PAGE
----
Teaching without a script: educating a 'you'niquely diverse group of children in a one-room school house: why can't all kids be taught as if they are gifted?

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University of Alabama Libraries

ECHO School was created as a place where Every Child Has Options. Conceived by a group of parents and one teacher who wanted to continue a constructivist model they had previously valued in a public magnet school that was forced to discontinue its program, ECHO was designed to support a multi-age population of students (K-12). These children, who were diverse in academic abilities, interest, educational needs and socioeconomic backgrounds were taught in a modern day "one room schoolhouse" via a gifted model to encourage independent and critical thinking in students without dependence on textbooks or scripted lessons. The non-profit program, which lasted four years, built a curriculum of individual goals and objectives based on the Alabama Course of Study and incorporated a wide range of technology to differentiate instruction for the students. As a result of individualized planning, students were able to become autonomous learners and creative thinkers, while at the same time working collaboratively with the group to teach and learn from one another. There was no beginning or end to their scholarship; because there was no ceiling, they could reach for the stars. This study utilizes narrative inquiry to explain how the stakeholders of ECHO experienced teaching and learning in a context that met the needs of diverse learners.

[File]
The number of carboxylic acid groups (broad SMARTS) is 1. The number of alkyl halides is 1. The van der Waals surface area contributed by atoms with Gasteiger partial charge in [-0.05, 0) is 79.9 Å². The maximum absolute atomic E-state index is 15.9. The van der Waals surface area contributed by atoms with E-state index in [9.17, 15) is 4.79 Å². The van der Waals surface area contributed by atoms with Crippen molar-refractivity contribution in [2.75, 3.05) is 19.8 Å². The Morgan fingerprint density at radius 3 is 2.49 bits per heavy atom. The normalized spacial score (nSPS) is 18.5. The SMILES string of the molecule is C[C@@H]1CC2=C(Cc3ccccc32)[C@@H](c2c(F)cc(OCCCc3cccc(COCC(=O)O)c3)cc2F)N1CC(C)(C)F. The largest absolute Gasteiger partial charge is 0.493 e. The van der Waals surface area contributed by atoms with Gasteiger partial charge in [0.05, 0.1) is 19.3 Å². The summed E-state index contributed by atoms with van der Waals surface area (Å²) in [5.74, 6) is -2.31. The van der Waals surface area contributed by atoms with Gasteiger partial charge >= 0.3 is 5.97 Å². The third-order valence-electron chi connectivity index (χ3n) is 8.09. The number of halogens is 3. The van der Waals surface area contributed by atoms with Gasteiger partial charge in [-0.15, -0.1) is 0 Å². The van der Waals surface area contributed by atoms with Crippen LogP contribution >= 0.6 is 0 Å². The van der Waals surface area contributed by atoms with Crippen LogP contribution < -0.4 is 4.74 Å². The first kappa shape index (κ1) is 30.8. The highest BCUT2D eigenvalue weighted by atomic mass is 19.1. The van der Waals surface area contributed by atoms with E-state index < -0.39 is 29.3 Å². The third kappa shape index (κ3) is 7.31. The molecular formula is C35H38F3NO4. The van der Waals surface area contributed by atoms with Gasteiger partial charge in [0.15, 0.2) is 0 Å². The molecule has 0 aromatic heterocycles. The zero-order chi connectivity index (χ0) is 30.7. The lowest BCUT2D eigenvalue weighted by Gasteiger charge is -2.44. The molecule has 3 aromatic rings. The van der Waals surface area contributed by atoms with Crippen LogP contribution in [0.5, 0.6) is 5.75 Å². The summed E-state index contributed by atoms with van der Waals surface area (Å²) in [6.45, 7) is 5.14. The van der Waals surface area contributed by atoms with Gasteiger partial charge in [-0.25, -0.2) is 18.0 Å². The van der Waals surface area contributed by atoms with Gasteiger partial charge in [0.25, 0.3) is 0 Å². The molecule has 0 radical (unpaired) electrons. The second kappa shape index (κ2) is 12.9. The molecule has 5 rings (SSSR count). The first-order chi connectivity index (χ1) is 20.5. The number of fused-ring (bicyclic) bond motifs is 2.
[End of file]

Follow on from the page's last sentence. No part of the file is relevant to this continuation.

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Education, General, Curriculum development, Educational psychology